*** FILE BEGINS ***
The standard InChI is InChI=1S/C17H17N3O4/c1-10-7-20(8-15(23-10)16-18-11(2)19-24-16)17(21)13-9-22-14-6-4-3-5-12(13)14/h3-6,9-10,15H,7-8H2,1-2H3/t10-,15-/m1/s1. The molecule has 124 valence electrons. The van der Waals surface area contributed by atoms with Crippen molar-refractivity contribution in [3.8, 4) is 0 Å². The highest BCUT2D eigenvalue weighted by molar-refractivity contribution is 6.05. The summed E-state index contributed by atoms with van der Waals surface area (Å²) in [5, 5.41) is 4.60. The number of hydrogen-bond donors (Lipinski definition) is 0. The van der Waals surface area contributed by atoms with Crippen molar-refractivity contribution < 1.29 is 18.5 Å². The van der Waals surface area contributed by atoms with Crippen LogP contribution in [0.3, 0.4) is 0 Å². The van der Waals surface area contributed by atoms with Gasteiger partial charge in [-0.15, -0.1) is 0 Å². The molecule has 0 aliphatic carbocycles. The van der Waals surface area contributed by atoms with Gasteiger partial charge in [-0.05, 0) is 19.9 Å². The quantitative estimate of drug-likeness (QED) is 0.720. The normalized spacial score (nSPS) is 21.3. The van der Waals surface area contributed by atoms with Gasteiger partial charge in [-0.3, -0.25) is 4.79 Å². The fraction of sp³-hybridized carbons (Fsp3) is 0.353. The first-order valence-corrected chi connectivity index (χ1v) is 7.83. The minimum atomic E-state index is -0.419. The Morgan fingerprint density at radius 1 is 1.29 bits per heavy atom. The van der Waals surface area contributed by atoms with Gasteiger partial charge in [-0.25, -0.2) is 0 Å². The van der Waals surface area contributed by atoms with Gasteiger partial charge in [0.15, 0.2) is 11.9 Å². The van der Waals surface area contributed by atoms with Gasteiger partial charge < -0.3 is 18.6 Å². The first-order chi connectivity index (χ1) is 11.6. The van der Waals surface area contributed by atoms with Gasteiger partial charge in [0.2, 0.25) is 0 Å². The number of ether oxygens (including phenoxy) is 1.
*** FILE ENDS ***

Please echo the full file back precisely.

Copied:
The standard InChI is InChI=1S/C17H17N3O4/c1-10-7-20(8-15(23-10)16-18-11(2)19-24-16)17(21)13-9-22-14-6-4-3-5-12(13)14/h3-6,9-10,15H,7-8H2,1-2H3/t10-,15-/m1/s1. The molecule has 124 valence electrons. The van der Waals surface area contributed by atoms with Crippen molar-refractivity contribution in [3.8, 4) is 0 Å². The highest BCUT2D eigenvalue weighted by molar-refractivity contribution is 6.05. The summed E-state index contributed by atoms with van der Waals surface area (Å²) in [5, 5.41) is 4.60. The number of hydrogen-bond donors (Lipinski definition) is 0. The van der Waals surface area contributed by atoms with Crippen molar-refractivity contribution < 1.29 is 18.5 Å². The van der Waals surface area contributed by atoms with Crippen LogP contribution in [0.3, 0.4) is 0 Å². The van der Waals surface area contributed by atoms with Gasteiger partial charge in [-0.15, -0.1) is 0 Å². The molecule has 0 aliphatic carbocycles. The van der Waals surface area contributed by atoms with Gasteiger partial charge in [-0.05, 0) is 19.9 Å². The quantitative estimate of drug-likeness (QED) is 0.720. The normalized spacial score (nSPS) is 21.3. The van der Waals surface area contributed by atoms with Gasteiger partial charge in [-0.3, -0.25) is 4.79 Å². The fraction of sp³-hybridized carbons (Fsp3) is 0.353. The first-order valence-corrected chi connectivity index (χ1v) is 7.83. The minimum atomic E-state index is -0.419. The Morgan fingerprint density at radius 1 is 1.29 bits per heavy atom. The van der Waals surface area contributed by atoms with Gasteiger partial charge in [-0.25, -0.2) is 0 Å². The van der Waals surface area contributed by atoms with Gasteiger partial charge in [0.15, 0.2) is 11.9 Å². The van der Waals surface area contributed by atoms with Gasteiger partial charge < -0.3 is 18.6 Å². The first-order chi connectivity index (χ1) is 11.6. The van der Waals surface area contributed by atoms with Gasteiger partial charge in [0.2, 0.25) is 0 Å². The number of ether oxygens (including phenoxy) is 1.